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Prosecutor mulls Rockingham County Attorney bid

Union Leader Correspondent

February 26. 2014 8:28PM
Suspended Rockingham County Attorney James Reams announced Tuesday he will not seek re-election in 2014, prompting others to consider a bid for his job. (JAMES A. KIMBLE/FILE PHOTO)

BRENTWOOD – The announcement by embattled County Attorney James Reams that he won't run for reelection this fall has prompted a longtime local prosecutor to begin testing the waters for his potential candidacy.

Michael DiCroce said on Wednesday that he will begin reaching out to Republican leadership over the next several days to gauge support for a possible campaign to become the next Rockingham County Attorney.

"I will certainly be contacting people this week to see where everybody stands," he said.

If DiCroce enters the race, he would face off with Salem police prosecutor Jason Grosky, who declared his candidacy last week.

Reams announced his decision on Tuesday to not seek another term in office, but to continue with his legal battle to clear his name and finish out his term.

It came nearly four months into his temporary suspension in the wake of a multi-faceted investigation into his office by the state Attorney General and U.S. Attorney.

"I am just hoping it wasn't a forced thing," DiCroce said about Reams' decision.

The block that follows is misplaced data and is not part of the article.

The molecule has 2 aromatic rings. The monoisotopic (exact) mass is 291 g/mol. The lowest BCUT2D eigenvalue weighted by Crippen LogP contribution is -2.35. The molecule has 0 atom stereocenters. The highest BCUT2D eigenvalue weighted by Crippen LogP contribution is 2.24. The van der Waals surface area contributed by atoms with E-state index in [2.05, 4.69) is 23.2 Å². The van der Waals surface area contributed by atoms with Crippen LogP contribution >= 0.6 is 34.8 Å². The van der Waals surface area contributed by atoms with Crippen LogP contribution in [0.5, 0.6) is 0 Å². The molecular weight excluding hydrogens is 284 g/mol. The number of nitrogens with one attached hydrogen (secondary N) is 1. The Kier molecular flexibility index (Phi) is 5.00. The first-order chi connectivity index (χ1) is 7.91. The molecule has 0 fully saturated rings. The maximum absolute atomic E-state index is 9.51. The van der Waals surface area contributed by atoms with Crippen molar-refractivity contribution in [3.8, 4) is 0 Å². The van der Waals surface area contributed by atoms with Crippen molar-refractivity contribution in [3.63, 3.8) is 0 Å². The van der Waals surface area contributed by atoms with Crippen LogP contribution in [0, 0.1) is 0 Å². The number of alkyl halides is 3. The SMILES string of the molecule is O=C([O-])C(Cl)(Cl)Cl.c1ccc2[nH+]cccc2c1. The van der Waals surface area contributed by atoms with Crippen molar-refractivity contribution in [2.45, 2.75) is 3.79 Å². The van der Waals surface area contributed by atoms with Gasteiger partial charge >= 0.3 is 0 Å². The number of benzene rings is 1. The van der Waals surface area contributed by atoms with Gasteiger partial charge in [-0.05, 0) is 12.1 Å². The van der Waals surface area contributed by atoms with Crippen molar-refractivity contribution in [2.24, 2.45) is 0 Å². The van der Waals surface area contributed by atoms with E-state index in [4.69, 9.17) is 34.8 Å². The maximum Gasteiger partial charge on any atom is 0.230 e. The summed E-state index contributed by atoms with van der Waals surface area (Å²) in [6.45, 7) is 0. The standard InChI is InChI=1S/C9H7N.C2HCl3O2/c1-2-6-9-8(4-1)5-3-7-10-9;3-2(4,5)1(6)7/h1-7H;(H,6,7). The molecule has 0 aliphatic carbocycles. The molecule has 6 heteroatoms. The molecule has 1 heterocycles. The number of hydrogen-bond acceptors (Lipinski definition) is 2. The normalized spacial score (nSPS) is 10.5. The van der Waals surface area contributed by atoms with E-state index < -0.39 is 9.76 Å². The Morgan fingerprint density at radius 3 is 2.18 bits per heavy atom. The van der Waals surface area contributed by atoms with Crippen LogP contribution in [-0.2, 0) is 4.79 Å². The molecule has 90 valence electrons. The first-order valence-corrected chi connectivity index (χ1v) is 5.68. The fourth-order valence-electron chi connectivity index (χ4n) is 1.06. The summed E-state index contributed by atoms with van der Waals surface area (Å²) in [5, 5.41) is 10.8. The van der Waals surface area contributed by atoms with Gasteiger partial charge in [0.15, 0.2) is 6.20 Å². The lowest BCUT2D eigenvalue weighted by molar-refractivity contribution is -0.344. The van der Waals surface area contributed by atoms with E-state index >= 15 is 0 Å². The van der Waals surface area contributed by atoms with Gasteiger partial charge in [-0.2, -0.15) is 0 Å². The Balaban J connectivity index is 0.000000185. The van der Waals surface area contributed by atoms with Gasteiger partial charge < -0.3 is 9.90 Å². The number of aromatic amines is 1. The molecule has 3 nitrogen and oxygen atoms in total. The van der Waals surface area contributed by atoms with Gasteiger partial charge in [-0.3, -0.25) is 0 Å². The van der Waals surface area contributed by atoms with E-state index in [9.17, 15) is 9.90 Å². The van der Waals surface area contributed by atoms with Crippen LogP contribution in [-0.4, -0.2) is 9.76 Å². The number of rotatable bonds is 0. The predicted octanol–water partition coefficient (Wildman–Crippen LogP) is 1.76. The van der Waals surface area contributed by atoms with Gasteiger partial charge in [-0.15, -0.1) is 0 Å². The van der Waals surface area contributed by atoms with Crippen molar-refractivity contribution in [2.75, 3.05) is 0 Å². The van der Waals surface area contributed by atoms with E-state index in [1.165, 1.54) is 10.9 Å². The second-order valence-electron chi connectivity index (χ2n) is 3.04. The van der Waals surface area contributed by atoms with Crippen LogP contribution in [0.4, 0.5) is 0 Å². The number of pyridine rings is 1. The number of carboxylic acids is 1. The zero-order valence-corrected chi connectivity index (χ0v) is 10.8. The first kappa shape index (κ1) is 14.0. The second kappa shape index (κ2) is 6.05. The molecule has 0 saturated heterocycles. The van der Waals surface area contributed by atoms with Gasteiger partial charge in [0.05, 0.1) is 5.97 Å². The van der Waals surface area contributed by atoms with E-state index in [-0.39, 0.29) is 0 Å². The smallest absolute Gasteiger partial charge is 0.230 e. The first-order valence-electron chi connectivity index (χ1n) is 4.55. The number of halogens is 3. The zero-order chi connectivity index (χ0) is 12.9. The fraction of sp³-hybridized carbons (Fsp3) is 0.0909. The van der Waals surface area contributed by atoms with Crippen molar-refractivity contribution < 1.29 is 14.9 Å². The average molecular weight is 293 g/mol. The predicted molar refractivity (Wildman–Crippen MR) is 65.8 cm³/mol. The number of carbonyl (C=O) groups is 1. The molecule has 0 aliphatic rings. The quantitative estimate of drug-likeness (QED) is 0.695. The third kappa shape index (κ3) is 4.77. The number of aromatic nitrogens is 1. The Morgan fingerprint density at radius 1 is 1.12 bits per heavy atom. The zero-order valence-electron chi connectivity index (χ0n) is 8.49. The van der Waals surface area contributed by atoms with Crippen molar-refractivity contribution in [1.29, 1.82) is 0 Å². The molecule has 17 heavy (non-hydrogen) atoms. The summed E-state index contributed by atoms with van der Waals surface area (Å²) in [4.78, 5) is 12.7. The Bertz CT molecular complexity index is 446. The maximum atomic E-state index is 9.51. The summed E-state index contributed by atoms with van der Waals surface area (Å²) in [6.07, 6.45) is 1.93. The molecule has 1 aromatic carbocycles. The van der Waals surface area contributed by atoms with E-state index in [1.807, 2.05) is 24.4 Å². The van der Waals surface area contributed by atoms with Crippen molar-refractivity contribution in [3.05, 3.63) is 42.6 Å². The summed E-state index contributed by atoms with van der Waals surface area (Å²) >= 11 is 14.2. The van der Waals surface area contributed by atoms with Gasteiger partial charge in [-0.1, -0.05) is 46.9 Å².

DiCroce has said previously he would only consider a run for Rockingham County Attorney if Reams – who has held the job since 1998 – decided not to run for re-election.

DiCroce currently prosecutes district court cases for six police departments in Rockingham County, including Chester, Northwood, Newmarket, Newfields, Greenland and Nottingham.

He worked as an assistant county attorney between 1991 and 1997. He last ran for county attorney in 1996, and lost in the Republican primary to Reams.

William Hart, Londonderry police chief, ultimately won the county attorney post in the general election.

DiCroce said he believes he has more trial experience than any other prosecutor in Rockingham County, having done more than 100 trials with a 70 percent conviction rate.

DiCroce said in the last 22 years, he accumulated management experience by operating his own business prosecuting for police departments, and heading up a jury trial program in district court.

He said that he would be able to train county prosecutors.

"I think the whole office would improve under my tenure," he said.

DiCroce contends that Grosky lacks the jury trial experience during his career as a Salem police prosecutor and an assistant district attorney in Massachusetts.

"I think I am qualified to run that office because of my experience," he said.

Grosky, who began prosecuting for Salem police five years ago, said it's not a surprise that others are now mapping out their political plans for a possible run. Grosky started his legal career as an assistant district attorney in Lynn, Mass., doing jury trials in an inner city environment.

"When I made my announcement last week, it was not done thinking or worrying about what anyone else was doing," Grosky said. "At the end of the day, I will put my record and reputation – be it as a prosecutor, with cooperating with law enforcement and in the community — up against anybody."

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